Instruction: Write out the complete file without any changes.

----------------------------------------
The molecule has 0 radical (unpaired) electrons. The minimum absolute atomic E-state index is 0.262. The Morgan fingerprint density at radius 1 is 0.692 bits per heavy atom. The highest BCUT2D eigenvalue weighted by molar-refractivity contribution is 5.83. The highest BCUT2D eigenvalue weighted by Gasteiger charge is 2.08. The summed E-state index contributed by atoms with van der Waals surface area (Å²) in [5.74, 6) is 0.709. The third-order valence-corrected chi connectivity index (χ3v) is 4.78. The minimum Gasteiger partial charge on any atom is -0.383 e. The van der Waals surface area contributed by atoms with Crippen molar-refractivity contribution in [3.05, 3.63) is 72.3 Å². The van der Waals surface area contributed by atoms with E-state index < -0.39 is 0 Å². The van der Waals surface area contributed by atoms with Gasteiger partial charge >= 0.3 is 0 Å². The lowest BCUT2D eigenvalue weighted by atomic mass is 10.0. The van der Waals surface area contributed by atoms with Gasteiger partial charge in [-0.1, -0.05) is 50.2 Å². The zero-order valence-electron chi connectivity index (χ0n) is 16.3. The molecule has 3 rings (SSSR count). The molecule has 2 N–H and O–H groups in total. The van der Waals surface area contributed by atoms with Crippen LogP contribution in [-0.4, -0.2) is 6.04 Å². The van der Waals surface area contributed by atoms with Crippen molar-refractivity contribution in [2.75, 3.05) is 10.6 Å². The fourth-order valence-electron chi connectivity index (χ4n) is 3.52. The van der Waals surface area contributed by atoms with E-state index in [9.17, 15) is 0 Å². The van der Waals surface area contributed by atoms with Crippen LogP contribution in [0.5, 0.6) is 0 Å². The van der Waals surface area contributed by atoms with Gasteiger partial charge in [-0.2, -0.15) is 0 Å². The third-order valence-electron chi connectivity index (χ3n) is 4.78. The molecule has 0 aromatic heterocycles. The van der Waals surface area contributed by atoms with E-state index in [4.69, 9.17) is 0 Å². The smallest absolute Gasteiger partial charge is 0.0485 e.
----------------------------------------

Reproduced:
The molecule has 0 radical (unpaired) electrons. The minimum absolute atomic E-state index is 0.262. The Morgan fingerprint density at radius 1 is 0.692 bits per heavy atom. The highest BCUT2D eigenvalue weighted by molar-refractivity contribution is 5.83. The highest BCUT2D eigenvalue weighted by Gasteiger charge is 2.08. The summed E-state index contributed by atoms with van der Waals surface area (Å²) in [5.74, 6) is 0.709. The third-order valence-corrected chi connectivity index (χ3v) is 4.78. The minimum Gasteiger partial charge on any atom is -0.383 e. The van der Waals surface area contributed by atoms with Crippen molar-refractivity contribution in [3.05, 3.63) is 72.3 Å². The van der Waals surface area contributed by atoms with E-state index < -0.39 is 0 Å². The van der Waals surface area contributed by atoms with Gasteiger partial charge >= 0.3 is 0 Å². The lowest BCUT2D eigenvalue weighted by atomic mass is 10.0. The van der Waals surface area contributed by atoms with Gasteiger partial charge in [-0.1, -0.05) is 50.2 Å². The zero-order valence-electron chi connectivity index (χ0n) is 16.3. The molecule has 3 rings (SSSR count). The molecule has 2 N–H and O–H groups in total. The van der Waals surface area contributed by atoms with Crippen LogP contribution in [-0.4, -0.2) is 6.04 Å². The van der Waals surface area contributed by atoms with Crippen molar-refractivity contribution in [2.75, 3.05) is 10.6 Å². The fourth-order valence-electron chi connectivity index (χ4n) is 3.52. The van der Waals surface area contributed by atoms with E-state index in [9.17, 15) is 0 Å². The van der Waals surface area contributed by atoms with Crippen LogP contribution in [0.5, 0.6) is 0 Å². The van der Waals surface area contributed by atoms with Gasteiger partial charge in [-0.2, -0.15) is 0 Å². The third-order valence-electron chi connectivity index (χ3n) is 4.78. The molecule has 0 aromatic heterocycles. The van der Waals surface area contributed by atoms with E-state index in [4.69, 9.17) is 0 Å². The smallest absolute Gasteiger partial charge is 0.0485 e.